And He said to them, “Go into all the world and proclaim the gospel to the whole creation. – Mark 16:15 ESV
For several years now, there has been a television commercial that only airs in August which I have found to be rather humorous. It is for an office supply store advertising their “Back to School Sale.” It features two children trailing behind a shopping cart, dragging their feet with the saddest expressions they could muster. Contrasting their sorrow is their father, who is gleefully dancing around the store, tossing school supplies into the cart as they play the song, “The Most Wonderful Time of the Year.” In spite of its age, I must admit that I still laugh as much today as the first time I saw it. But to be completely truthful, I can see both sides of that equation.
As a teacher, I often found myself conflicted in August. Like the parent, I was excited about the promise that comes from a new school year: new classes, new students, improved methods, greater skills, and an enthusiasm that comes from doing what I was called to do. But on the flip side, the start of the school year also meant an end of vacations and the return of early mornings, meetings, and a ten month stretch featuring long days, longer to do lists, short attention spans, and shorter levels of rest and patience. This internal struggle would eventually subside, but it often led to a simple question: Why am I here?
I think at one point or another, every teacher questions their effectiveness. Test scores and student confusion can lead us to frustration and doubt. Many teachers take it personally when their work and sacrifices are lost upon students, parents, administrators and colleagues who would rather heap criticism than shoulder burdens or offer solutions. Long hours, low pay, personal attacks, and a general lack of respect for the profession are just a few of the things that make teachers of every subject and grade level question the logic of serving in a classroom.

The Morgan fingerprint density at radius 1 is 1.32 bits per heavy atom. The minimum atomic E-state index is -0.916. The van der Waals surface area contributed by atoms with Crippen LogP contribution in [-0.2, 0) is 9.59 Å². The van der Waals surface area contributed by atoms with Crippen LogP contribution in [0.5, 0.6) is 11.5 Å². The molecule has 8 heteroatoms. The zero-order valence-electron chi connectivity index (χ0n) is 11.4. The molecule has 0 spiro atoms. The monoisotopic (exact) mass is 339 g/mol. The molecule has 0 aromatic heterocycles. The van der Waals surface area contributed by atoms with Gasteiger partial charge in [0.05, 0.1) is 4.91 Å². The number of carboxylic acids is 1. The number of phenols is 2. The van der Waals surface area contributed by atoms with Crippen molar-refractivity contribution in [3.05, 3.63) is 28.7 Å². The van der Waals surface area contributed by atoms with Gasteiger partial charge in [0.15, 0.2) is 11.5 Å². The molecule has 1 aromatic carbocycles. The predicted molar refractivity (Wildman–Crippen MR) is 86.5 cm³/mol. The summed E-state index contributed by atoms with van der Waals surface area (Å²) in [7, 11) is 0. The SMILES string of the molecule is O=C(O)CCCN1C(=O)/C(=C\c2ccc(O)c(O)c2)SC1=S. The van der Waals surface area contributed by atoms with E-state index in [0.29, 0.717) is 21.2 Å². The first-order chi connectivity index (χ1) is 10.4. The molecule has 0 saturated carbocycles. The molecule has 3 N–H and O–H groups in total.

So why are we here?
Over my career, I’ve been in dozens of different schools. One school in particular, Spiritus Sanctus Academy, a Catholic elementary school located in Plymouth, Michigan, provided the best answer to the question. As you walk in the main entrance you will see a sign placed prominently outside of the office which reads…
“Be it known to all who enter here that Christ is the reason for this school. He is the unseen but ever present teacher in its classes. He is the model of its faculty, and the inspiration of its students.”
What a clear and beautiful description of why we are all here. God created us in His image, but our sinfulness created a divide between man and its Creator that can only be closed by the love of the risen Christ. So while we might teach four year olds to read, eight year olds to multiply, and sixteen year olds to do research, we must never forget that our true ministry comes from teaching everyone who enters our rooms, our schools and our presence that peace, joy, forgiveness and love can only come from Jesus.
After all, THAT is why we’re here….